Historian Mark Kramer does a public service by listing five "myths about the cold war" in the Washington Post. I have frequently been bothered by commentators, often too young to have been politically aware during the tensest periods of the cold war, who claim that we knew who the enemy was; there was a stable balance of terror; we had a consistent and agreed policy of containment; and so forth.
As Kramer makes clear with historical examples, there was more uncertainty and conflict than we like to remember. And while anti-Soviet policies always seemed to be good politics, there was considerable disagreement over how best to tame the Russian bear.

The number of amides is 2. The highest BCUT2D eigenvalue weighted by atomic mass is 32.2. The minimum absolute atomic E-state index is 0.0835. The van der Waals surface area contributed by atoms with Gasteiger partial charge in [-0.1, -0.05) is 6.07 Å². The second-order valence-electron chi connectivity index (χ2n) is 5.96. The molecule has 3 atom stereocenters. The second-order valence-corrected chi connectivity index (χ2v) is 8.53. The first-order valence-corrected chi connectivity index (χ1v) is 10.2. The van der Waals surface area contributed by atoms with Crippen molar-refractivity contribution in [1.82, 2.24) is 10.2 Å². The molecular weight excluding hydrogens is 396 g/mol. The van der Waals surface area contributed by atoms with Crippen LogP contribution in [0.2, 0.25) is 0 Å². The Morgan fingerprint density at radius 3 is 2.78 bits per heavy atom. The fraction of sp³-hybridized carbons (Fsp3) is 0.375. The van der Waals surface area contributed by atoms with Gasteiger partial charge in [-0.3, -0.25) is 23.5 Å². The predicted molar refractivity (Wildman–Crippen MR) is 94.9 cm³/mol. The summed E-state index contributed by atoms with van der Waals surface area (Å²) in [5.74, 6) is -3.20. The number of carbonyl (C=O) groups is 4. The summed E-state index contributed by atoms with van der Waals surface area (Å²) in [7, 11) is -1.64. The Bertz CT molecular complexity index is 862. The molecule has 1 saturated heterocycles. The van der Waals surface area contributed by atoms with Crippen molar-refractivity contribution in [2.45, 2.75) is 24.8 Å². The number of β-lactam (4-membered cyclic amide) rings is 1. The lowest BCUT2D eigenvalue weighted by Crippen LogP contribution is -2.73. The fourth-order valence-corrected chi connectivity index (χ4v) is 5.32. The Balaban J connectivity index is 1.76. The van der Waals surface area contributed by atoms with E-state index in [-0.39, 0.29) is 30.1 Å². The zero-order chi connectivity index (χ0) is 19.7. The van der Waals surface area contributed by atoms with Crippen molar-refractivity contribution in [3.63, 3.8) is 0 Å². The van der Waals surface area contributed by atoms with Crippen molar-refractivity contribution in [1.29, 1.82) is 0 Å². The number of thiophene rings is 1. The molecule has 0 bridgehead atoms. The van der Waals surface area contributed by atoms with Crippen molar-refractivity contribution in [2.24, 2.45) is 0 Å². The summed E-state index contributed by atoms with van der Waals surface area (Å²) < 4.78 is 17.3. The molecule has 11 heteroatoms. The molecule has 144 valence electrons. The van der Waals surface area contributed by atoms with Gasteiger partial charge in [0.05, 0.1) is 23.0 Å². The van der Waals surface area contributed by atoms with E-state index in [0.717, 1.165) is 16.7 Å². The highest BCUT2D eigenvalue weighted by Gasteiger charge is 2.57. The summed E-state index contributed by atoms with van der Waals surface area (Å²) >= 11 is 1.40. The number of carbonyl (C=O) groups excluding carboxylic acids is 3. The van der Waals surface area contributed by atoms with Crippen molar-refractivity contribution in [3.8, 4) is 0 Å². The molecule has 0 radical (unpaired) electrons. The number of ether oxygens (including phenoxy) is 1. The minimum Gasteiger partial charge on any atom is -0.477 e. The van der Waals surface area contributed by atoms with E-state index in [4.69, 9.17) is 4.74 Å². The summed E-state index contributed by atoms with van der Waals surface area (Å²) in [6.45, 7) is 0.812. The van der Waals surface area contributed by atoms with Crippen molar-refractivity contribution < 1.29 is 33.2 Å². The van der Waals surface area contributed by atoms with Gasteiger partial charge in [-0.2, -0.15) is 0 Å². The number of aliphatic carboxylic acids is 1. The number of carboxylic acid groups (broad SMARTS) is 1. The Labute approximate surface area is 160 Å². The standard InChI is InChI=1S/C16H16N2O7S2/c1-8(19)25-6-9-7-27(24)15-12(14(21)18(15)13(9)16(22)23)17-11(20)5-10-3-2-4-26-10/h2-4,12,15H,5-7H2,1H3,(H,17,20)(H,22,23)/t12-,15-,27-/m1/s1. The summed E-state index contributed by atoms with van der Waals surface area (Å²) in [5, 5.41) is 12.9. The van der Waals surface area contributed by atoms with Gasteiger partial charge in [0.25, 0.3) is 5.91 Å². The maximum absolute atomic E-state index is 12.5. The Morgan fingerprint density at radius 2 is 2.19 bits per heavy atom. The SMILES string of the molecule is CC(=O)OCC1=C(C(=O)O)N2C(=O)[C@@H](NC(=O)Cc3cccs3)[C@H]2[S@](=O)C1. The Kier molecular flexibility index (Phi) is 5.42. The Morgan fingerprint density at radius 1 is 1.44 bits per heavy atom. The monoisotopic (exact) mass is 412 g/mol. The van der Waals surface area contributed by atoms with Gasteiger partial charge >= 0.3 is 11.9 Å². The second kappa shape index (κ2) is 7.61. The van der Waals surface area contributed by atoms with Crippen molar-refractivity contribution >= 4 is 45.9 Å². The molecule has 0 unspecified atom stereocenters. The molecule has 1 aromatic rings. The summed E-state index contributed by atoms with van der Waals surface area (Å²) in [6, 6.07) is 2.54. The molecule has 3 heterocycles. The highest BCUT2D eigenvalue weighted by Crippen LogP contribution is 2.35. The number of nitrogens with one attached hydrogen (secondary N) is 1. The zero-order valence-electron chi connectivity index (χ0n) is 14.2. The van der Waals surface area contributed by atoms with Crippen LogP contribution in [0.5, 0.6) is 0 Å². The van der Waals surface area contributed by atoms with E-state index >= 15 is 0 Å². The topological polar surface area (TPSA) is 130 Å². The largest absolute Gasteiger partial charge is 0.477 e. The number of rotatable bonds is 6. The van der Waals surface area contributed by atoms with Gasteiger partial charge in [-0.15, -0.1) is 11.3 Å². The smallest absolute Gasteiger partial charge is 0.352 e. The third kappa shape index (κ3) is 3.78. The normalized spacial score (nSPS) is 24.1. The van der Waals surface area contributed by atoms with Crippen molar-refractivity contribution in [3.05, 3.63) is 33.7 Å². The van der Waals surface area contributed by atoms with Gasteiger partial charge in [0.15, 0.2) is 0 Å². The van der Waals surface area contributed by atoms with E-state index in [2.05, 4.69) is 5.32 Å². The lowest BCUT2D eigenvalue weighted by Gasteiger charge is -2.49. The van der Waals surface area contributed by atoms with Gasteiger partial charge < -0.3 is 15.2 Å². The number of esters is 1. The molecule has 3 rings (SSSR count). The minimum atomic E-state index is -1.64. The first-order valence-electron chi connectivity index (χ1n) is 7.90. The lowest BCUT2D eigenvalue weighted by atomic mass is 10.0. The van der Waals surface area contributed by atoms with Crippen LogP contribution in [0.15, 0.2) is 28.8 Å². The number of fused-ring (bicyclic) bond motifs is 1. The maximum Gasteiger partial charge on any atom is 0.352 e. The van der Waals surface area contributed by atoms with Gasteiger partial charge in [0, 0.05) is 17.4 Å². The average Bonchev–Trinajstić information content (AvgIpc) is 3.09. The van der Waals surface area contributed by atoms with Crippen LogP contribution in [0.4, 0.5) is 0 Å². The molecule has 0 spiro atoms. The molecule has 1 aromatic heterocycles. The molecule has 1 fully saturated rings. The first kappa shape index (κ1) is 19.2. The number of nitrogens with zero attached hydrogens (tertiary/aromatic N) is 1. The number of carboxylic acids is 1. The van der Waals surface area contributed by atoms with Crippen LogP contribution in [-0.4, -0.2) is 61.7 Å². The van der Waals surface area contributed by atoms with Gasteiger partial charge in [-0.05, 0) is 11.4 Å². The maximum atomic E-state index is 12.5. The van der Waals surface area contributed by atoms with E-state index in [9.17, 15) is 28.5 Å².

Just as we should avoid overuse of iconic analogies like "Munich" or "Sarajevo," we should also avoid false but comforting readings of history.